just starting to play around and test amazon's redshift. One thing I need to do that i can easily do in sql is change userip to integer. This is done in mssql with a scalar function that uses parsename to break up the ip numbres and multiple by them by constants.

 CAST(

       (CAST(PARSENAME(@IP,4) AS BIGINT) * 16777216) +
       (CAST(PARSENAME(@IP,3) AS BIGINT) * 65536) +
       (CAST(PARSENAME(@IP,2) AS BIGINT) * 256) +
        CAST(PARSENAME(@IP,1) AS BIGINT) 
  AS BIGINT)

That is what it looks likes for reference.

As i expected parsename is not a function in redshift and thus my question arises. Do you guys know of a way i can achieve the same resuslt?

Figured it out:

( LEFT(ip_address, STRPOS(ip_address, '.')-1) * 16777216) + (LEFT(SUBSTRING(ip_address, LEN(LEFT(ip_address, STRPOS(ip_address, '.')+1)), LEN(ip_address) - LEN(LEFT(ip_address, STRPOS(ip_address, '.')-1)) - LEN(LEFT(REVERSE(ip_address), STRPOS(REVERSE(ip_address), '.')-1)) - 2), STRPOS( SUBSTRING(ip_address, LEN(LEFT(ip_address, STRPOS(ip_address, '.')+1)), LEN(ip_address) - LEN(LEFT(ip_address, STRPOS(ip_address, '.')-1)) - LEN(LEFT(REVERSE(ip_address), STRPOS(REVERSE(ip_address), '.')-1)) - 2), '.')-1) * 65536) + (RIGHT( SUBSTRING(ip_address, LEN(LEFT(ip_address, STRPOS(ip_address, '.')+1)), LEN(ip_address) - LEN(LEFT(ip_address, STRPOS(ip_address, '.')-1)) - LEN(LEFT(REVERSE(ip_address), STRPOS(REVERSE(ip_address), '.')-1)) - 2), LEN(SUBSTRING(ip_address, LEN(LEFT(ip_address, STRPOS(ip_address, '.')+1)), LEN(ip_address) - LEN(LEFT(ip_address, STRPOS(ip_address, '.')-1)) - LEN(LEFT(REVERSE(ip_address), STRPOS(REVERSE(ip_address), '.')-1)) - 2)) - STRPOS(SUBSTRING(ip_address, LEN(LEFT(ip_address, STRPOS(ip_address, '.')+1)), LEN(ip_address) - LEN(LEFT(ip_address, STRPOS(ip_address, '.')-1)) - LEN(LEFT(REVERSE(ip_address), STRPOS(REVERSE(ip_address), '.')-1)) - 2), '.') ) * 256) + (REVERSE( LEFT(REVERSE(ip_address), STRPOS(REVERSE(ip_address), '.')-1) ) * 1 )

  • Figured it out, – Pat Rick Allen Jun 28 '13 at 21:34
  • "in sql" -> "In Microsoft SQL Server"? "SQL" is the query language, it's not a product. Thanks for mentioning that you're using Redshift (a proprietary fork by ParAccel of an extremely old PostgreSQL version) not just saying "PostgreSQL" though. Also, better to post an answer to your own question rather than editing your answer if possible. – Craig Ringer Jun 29 '13 at 12:05

Wow, my eyes are watering at the sight of that query, though I'm sure you don't have tons of choice given the restrictions imposed by Redshift.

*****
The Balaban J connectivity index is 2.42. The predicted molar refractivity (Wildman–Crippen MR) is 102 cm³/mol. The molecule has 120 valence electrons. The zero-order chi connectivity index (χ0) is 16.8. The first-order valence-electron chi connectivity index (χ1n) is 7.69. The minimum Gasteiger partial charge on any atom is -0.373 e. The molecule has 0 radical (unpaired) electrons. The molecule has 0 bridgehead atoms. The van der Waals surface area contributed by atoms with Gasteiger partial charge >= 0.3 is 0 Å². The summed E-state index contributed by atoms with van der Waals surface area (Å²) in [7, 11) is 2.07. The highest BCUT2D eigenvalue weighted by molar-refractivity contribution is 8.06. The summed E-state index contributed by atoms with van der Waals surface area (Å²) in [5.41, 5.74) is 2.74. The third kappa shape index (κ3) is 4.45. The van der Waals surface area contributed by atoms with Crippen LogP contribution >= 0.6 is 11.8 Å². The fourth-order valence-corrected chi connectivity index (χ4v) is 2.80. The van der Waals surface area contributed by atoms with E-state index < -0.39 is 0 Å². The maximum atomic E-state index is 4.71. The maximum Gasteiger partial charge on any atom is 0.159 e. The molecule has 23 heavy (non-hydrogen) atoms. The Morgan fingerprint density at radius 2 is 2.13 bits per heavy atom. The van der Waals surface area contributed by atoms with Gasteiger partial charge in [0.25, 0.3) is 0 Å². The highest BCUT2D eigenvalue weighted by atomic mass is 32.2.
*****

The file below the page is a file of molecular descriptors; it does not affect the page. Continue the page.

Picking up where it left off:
I'm still amazed you have to do something quite that cumbersome. Can't you at least create an SQL function or two to tidy it up? Or does Redshift not even support CREATE FUNCTION ... LANGUAGE sql?

For reference, in proper PostgreSQL you'd do:

select (split_part(ip, '.', 1)::bigint << 24) +
       (split_part(ip, '.', 2)::bigint << 16) +
       (split_part(ip, '.', 3)::bigint << 8) +
       (split_part(ip, '.', 4)::bigint);

or using a simple-ish SQL function:

CREATE OR REPLACE FUNCTION inet_to_bigint(inet) AS $$
SELECT sum(split_part($1::text,'.',octetnum)::bigint << (32 - octetnum*8))
FROM generate_series(1,4) octetnum;
$$ LANGUAGE sql;

or, almost certainly most efficiently, by abusing the inet data type's subtraction operator:

SELECT (ip - '0.0.0.0')

(This one might even work in Redshift if they've retained the inet data type and if this feature existed back in PostgreSQL 8.1, when ParAccel forked from PostgreSQL).

On a side note, I was quite astonished to see that there's no cast defined from inet to bigint, in PostgreSQL, as I expected to just be able to write '127.0.0.1'::inet::bigint, which would be shorthand for CAST(CAST('127.0.0.1' AS inet) AS bigint).

  • 1
    Redshift does not support functions, or IP types – Greg Bowyer Feb 5 '14 at 6:21
  • +1 . . . The first solution appears to work in RedShift. – Gordon Linoff Sep 19 '14 at 19:45

split_part(ip, '.', n) should do it.

  • I tried useing that already @jakub but when using amazon redshift, split_part will not work outside of the master node. – Pat Rick Allen Jun 28 '13 at 22:01
  • 2
    @PatRickAllen These things are worth mentioning in the original question. "I already tried ..." . Amazon don't offer a convenient way to test stuff on Redshift (no SQLFiddle equivalent, no free test servers, etc) so if you tag a question postgresql people are going to reply with answers that work for PostgreSQL. – Craig Ringer Jun 29 '13 at 12:06

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